Open Letter: Against Large Immigration Raids in the Czech Republic
In this open letter I want to voice my protest against large Czech Foreign Police raids that focus on the inspection of foreigners' documents of residence. The recent developments were a surprise, in particular the police action on 19 July. According to newspaper reports, 5,000 people and 840 employers were checked.
Of course we fully understand that everyone, including foreigners, must abide by the Czech law. We also understand the government's responsibility for enforcing law compliance. However, such large police raids are very costly actions. On top of that they are not part of any complex solution addressing the roots of a serious problem: The way migration to the CR currently looks like.
Most importantly, 20 years after the Velvet revolution, a vision is missing. The Czech Republic misses a document that would set out what type of migration is preferred; which direction should the Czech migration policy take; if foreigners are welcome at all in the CR, where should they come from and under what circumstances; and whether and how we will integrate them. Czech migration policy, besides adopting EU rules, merely responds to attempts to evade the law and to certain current problems. Such problems usually change significantly before a respective amendment to the law has been carried out.
Secondly, Act No. 326/1999 Coll. on aliens' residence is a clear legal mockery. The Act is extremely large in size and uses a system of multiple links. Thus, not only aliens but even Czech lawyers have great difficulties recognizing what are the rights and obligations of foreigners in the CR. Add to this the often poor knowledge of the Czech language (especially with nationals from Vietnam and Mongolia) and their lack of orientation in the CR: It is no wonder that any police action is bound to "capture" a few foreigners. In addition, the Czech government does very little to help aliens to be able to take care of their legal documents and other necessary arrangements themselves. Information is often incomprehensible and ambiguous, yet the punishments if foreigners violate any rules are harsh.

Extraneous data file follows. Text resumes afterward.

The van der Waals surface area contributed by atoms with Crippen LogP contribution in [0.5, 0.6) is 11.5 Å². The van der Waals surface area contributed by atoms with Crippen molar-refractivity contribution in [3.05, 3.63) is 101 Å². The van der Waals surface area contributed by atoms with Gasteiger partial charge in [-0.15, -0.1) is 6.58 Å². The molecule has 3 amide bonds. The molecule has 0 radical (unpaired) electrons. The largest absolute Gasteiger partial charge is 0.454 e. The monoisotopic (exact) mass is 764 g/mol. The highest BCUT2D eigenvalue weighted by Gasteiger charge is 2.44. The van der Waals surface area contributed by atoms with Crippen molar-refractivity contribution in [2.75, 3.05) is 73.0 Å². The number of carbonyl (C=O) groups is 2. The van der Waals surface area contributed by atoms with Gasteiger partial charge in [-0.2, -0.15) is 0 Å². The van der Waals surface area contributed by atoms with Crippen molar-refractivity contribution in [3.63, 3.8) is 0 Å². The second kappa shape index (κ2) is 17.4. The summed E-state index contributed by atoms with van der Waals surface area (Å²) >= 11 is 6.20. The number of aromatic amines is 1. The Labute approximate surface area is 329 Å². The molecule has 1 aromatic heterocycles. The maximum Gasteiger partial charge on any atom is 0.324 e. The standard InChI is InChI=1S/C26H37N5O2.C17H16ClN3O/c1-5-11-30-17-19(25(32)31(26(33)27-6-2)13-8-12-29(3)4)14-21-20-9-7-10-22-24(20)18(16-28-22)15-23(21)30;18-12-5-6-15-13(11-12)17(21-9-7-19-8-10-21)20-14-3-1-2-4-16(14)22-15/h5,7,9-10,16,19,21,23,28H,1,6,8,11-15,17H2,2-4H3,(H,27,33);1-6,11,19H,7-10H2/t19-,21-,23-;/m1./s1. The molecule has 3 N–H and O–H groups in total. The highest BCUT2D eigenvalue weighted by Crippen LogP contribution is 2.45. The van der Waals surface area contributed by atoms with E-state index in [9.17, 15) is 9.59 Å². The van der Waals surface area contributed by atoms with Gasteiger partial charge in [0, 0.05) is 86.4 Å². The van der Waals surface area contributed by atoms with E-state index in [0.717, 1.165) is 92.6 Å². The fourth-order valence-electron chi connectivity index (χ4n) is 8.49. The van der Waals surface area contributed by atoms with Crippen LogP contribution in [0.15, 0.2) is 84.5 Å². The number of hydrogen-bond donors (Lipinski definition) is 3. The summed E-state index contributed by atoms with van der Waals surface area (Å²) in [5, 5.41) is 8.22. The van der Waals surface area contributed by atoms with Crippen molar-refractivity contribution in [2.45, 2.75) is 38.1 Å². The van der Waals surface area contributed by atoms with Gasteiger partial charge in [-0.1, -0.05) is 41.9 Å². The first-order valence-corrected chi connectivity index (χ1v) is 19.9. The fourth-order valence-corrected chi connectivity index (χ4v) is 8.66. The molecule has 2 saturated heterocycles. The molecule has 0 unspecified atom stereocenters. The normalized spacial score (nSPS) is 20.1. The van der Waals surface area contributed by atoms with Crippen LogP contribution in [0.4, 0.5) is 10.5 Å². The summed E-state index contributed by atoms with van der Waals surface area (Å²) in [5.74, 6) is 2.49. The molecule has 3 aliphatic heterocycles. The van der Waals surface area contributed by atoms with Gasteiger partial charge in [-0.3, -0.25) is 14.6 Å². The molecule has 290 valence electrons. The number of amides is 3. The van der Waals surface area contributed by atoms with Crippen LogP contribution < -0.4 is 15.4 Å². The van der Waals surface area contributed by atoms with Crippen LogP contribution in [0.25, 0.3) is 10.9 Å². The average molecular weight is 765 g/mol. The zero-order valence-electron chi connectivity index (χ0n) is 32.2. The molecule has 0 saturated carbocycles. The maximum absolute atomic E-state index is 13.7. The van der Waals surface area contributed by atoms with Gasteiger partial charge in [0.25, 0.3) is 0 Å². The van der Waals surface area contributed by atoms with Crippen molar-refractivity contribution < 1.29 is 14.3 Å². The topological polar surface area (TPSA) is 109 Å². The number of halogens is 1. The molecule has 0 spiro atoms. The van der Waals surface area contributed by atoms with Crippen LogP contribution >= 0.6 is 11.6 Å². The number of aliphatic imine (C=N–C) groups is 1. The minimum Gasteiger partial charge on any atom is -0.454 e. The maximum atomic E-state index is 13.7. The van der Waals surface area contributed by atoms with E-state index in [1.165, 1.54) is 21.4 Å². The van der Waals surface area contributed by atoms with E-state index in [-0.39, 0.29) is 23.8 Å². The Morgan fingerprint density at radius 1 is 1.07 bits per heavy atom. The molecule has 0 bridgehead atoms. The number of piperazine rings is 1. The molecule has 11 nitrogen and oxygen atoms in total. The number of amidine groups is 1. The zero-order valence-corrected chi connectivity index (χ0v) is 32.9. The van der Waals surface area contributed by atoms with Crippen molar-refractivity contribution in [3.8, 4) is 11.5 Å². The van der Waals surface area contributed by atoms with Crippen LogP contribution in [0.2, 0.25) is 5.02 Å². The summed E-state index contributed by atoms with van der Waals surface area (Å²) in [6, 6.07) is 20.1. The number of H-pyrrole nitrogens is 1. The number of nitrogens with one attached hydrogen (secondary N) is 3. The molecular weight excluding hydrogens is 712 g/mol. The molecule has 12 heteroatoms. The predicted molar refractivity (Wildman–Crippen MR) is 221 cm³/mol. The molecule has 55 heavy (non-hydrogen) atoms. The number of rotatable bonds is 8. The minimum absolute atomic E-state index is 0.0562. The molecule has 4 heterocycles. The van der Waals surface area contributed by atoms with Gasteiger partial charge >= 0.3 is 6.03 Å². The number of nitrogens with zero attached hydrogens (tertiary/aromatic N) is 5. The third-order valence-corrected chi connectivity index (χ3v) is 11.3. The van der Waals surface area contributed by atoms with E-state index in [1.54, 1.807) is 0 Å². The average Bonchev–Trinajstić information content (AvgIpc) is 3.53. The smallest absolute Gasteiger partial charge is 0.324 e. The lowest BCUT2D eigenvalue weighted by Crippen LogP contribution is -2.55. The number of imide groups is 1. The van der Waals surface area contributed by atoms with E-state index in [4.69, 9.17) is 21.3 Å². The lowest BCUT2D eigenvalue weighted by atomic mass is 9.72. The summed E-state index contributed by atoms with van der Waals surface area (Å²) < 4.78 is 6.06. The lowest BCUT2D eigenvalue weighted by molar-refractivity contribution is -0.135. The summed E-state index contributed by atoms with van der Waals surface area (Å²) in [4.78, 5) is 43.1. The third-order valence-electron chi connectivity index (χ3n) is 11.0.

Thirdly, the whole construction industry relies on the work of foreigners, often on the work of foreigners without documents or with documents other than that which allow them to work. I am almost sure that no building in the CR is being built nowadays without employing foreigners, often foreigners with illegal status. It is therefore advisable to check employers, not the hundreds of aliens who take the subway in the morning to get to work. Their places will in the event of arrest or deportation be anyway taken by new foreigners who will understand the situation in the CR even less and whose language skills will be even worse.